Fast forward a little into the Summer season and say hello to another, yes another, entree into the Fate franchise, Fate/Apocrypha. As a fan of the original light novel and having looked forward to an anime adaptation for Apocrypha since anime adaptations for Fate started kicking up in production, I was a little disappointed to see that the series was grabbed by Netflix and wouldn’t be simulcasted. But, that’s not what I want to focus on, and instead I wanted to put a spotlight on the internet’s new favourite tomgirl, Astolfo.
While the idea for the post mainly spawned from a combination of frustration and people being stupid about something trivial, I quickly realised in it’s current state there was very little I could say about the topic. Due to the ever-growing popularity of the Fate franchise, and due to the internet’s love-hate relationship with the tomgirl trope, Astolfo simultaneously became extremely popular and extremely hated. Fan art of Astolfo started coming from every corner of Twitter and pixiv, but with it came a distaste for the trope and Astolfo in general like I’ve never seen before and a growth in a question that was both a meme and a genuine mindset of whether or not it was gay to like a tomgirl as a man.
The mindset and questioning of something relatively extremely trivial has been around for much longer than just this one instance, but this time it bit with a much larger set of fangs and brought an incredibly insensitive term used to describe the trope into the spotlight of some sections of the anime community. From my perspective, however, it created more of a question of “Does it really matter?” For every person who shouted from the rooftops that it was a completely heterosexual thing to want to sleep with a tomgirl from a Japanese cartoon, all I saw was someone so uncomfortable with their own sexuality that they had to start petty arguments and repeat their sexual orientation more times than anyone ever asked to convince themselves they were what they saw as normal.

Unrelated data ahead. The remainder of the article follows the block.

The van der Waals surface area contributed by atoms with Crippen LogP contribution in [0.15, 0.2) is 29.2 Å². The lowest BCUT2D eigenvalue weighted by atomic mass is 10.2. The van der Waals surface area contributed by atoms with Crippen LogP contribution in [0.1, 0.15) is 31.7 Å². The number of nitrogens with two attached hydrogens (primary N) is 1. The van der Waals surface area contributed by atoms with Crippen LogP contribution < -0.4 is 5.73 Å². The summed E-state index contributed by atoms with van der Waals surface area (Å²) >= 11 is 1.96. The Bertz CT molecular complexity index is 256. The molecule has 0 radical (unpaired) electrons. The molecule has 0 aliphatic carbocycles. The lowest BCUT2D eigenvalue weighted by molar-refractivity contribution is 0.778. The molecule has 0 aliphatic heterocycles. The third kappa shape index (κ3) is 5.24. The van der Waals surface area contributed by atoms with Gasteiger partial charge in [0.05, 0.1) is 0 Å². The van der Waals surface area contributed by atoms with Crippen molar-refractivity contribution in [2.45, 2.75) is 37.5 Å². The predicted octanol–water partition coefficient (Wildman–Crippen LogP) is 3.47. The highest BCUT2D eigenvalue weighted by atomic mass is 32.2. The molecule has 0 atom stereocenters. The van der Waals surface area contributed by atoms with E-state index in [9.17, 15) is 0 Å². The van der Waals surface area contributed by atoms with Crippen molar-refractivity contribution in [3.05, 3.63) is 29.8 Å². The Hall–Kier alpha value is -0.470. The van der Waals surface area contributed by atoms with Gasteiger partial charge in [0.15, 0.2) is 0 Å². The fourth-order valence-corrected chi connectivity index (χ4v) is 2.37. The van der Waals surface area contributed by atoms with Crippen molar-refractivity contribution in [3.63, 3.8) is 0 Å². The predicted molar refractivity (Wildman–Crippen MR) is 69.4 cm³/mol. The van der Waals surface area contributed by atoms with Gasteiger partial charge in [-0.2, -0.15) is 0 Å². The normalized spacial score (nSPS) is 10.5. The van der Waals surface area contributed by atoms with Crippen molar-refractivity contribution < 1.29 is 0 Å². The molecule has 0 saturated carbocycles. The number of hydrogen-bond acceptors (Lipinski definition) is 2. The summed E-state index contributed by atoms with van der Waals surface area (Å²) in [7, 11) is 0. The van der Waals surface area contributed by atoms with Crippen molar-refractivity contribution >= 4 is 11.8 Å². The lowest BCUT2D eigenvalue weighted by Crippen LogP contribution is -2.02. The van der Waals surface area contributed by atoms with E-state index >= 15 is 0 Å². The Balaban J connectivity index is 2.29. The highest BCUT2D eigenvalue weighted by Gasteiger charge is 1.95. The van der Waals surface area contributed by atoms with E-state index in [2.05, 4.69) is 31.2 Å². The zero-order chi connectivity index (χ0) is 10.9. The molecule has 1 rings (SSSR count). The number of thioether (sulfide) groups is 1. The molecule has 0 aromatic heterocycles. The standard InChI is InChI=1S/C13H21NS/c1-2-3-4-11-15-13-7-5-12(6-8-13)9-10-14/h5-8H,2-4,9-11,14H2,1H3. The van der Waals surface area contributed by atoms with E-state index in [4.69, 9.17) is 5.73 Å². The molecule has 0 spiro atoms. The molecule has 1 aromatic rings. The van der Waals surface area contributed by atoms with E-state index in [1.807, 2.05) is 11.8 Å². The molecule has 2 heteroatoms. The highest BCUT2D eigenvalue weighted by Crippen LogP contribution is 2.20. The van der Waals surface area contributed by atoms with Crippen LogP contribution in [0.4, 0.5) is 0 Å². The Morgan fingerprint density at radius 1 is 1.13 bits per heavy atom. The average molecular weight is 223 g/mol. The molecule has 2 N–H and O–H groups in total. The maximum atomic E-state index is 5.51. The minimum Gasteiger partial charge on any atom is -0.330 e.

It was almost amusing how a boy in a skirt with a ponytail and pink hair could make everyone question whether or not something a girl in all ways but gender and sex that was also fictional made them homosexual. Fate/Apocrypha comes to an end today in Japan so with enough luck the stigma will vanish until another tomgirl rolls along for a single cour production, but overall Astolfo kicked up some dirt in the air that created a small level of low-key homophobia and transphobia that was eye-rolling worthy for some people and genuinely upsetting for others to see on a regular occurrence. Despite my ability to sit back and see this mainly as something amusing, there’s no denying that it woke up a few unfriendly fellows that could have stayed asleep for a bit longer — this is even putting aside people that hated Astolfo and anyone who liked him merely because of his attachment to a production under the Fate label and even though half the people complaining have never seen Fate/Apocrypha, let alone have experienced anything within Fate.